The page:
Authorization Sample 301
In Authorization Sample 201, I touched on some of the extensibility options for custom authorization. These include applying custom rules or setting target properties for custom bindings in xaml. I avoided the bigger picture, however, by neglecting to explain how it all works. In this section, I’ll tackle explaining the ins and outs of the authorization engine.
Attributes, Behaviors, and Rules
AuthorizationAttributes are the primary types for authorizing. They define the logic that determines whether something is allowed or not. All custom authorization implementations will start by defining a new attribute.
AuthorizationBehaviors are the primary types for applying authorization results to UI. They interpret the result and update the targeted object accordingly. For instance, the default behavior knows how to create Bindings for the attached property Authorization.TargetProperties.
AuthorizationRules are used to define the attributes and behaviors that will be applied to an object.
Invoking Authorization.Authorize() will run a target object through the following set of steps.
- Determine the AuthorizationRules that apply to the target
- Use those rules to determine all the AuthorizationAttributes that apply to the target
- Authorize the target by testing each attribute against WebContext.Current.User
There is one final step if the target is a DependencyObject. The rules are used to determine all the AuthorizationBehaviors that apply to the target, and then those behaviors are added to target.
As I describe above, AuthorizationRules are really what tie everything together. What I still need to explain is how rules are associated with an authorization target. Association occurs in two ways. First, targets start with a default set of rules based on their type. Second, specific rules can be added or removed from the collection of rules associated with a target. Both these responsibilities fall to the AuthorizationRuleManager. The manager tracks the rules for each target and allows you to access and update the them. Also, it allows you to set the default rules for a type (by passing in the type as the target). The following snippet adds a default rule and then gets the attributes for a specific target.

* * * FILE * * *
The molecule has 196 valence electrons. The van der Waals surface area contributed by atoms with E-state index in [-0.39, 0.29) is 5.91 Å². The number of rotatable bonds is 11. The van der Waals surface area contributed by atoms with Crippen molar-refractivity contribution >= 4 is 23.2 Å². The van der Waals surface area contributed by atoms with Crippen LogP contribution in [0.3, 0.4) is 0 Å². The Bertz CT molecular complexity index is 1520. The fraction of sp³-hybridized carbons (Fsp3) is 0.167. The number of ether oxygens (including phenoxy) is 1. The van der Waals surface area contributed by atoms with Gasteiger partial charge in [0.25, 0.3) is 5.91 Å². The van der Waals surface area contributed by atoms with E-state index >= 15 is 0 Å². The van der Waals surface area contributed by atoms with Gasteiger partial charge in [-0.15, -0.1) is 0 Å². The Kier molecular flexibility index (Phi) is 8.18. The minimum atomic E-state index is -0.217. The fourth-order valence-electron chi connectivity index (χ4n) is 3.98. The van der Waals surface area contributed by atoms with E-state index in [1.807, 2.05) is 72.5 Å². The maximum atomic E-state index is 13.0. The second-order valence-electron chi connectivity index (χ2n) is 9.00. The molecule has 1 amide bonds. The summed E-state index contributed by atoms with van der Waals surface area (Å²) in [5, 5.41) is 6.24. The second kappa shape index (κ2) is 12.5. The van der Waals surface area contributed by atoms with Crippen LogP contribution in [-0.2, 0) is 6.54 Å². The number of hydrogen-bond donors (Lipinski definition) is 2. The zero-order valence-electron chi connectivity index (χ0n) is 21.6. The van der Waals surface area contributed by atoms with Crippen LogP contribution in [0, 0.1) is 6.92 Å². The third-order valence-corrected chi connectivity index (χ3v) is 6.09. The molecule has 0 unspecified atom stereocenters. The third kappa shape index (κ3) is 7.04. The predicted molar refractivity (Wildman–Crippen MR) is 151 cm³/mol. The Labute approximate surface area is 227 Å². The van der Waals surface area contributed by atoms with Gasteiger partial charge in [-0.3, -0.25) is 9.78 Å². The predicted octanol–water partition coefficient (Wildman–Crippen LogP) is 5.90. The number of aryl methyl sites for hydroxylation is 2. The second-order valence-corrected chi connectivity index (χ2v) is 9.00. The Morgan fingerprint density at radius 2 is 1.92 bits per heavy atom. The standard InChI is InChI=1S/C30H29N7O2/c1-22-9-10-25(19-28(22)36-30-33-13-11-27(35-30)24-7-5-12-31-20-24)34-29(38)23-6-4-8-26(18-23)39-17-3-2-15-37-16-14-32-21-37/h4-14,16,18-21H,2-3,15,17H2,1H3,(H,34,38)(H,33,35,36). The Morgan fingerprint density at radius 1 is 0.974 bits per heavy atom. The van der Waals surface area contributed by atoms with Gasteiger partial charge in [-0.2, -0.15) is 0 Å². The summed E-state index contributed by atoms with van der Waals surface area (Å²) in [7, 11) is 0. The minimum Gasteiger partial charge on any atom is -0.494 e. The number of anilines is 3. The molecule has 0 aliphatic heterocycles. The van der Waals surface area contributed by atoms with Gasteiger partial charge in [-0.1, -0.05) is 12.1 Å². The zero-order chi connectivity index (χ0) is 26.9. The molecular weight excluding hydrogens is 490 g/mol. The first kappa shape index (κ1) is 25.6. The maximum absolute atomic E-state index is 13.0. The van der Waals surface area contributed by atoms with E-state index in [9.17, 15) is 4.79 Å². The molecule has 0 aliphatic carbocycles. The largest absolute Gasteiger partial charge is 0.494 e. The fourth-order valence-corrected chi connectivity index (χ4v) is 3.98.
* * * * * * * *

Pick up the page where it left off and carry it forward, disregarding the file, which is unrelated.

AuthorizationRuleManager.AddAuthorizationRule(typeof(MyType), myRule); AuthorizationRuleManager.GetAuthorizationRules(myType); // Contains myRule
If you inspect AuthorizationBehavior a little closer, you’ll notice it uses a type named AuthorizationSource. AuthorizationSource is a model that makes the AuthorizationResult (from step 3 above) available for binding. Additionally, anytime WebContext.Current.User is updated, it recalculates the result and raises the appropriate notifications.
Up until now, all examples have shown authorization being used solely with controls. That is definitely a primary use case, but it isn’t the only thing the authorization engine supports. In fact, you can authorize anything. The most common scenario where a non-control target is authorized is Uri authorization. The navigation part of the framework authorizes both the Uri and Page when navigating.
Hopefully this section gives you a better idea what the authorization library is really capable of. I have a number of small samples I hope to share in the coming weeks that use these extensibility points in all sorts of interesting scenarios including Site Map-based navigation and MVVM authorization.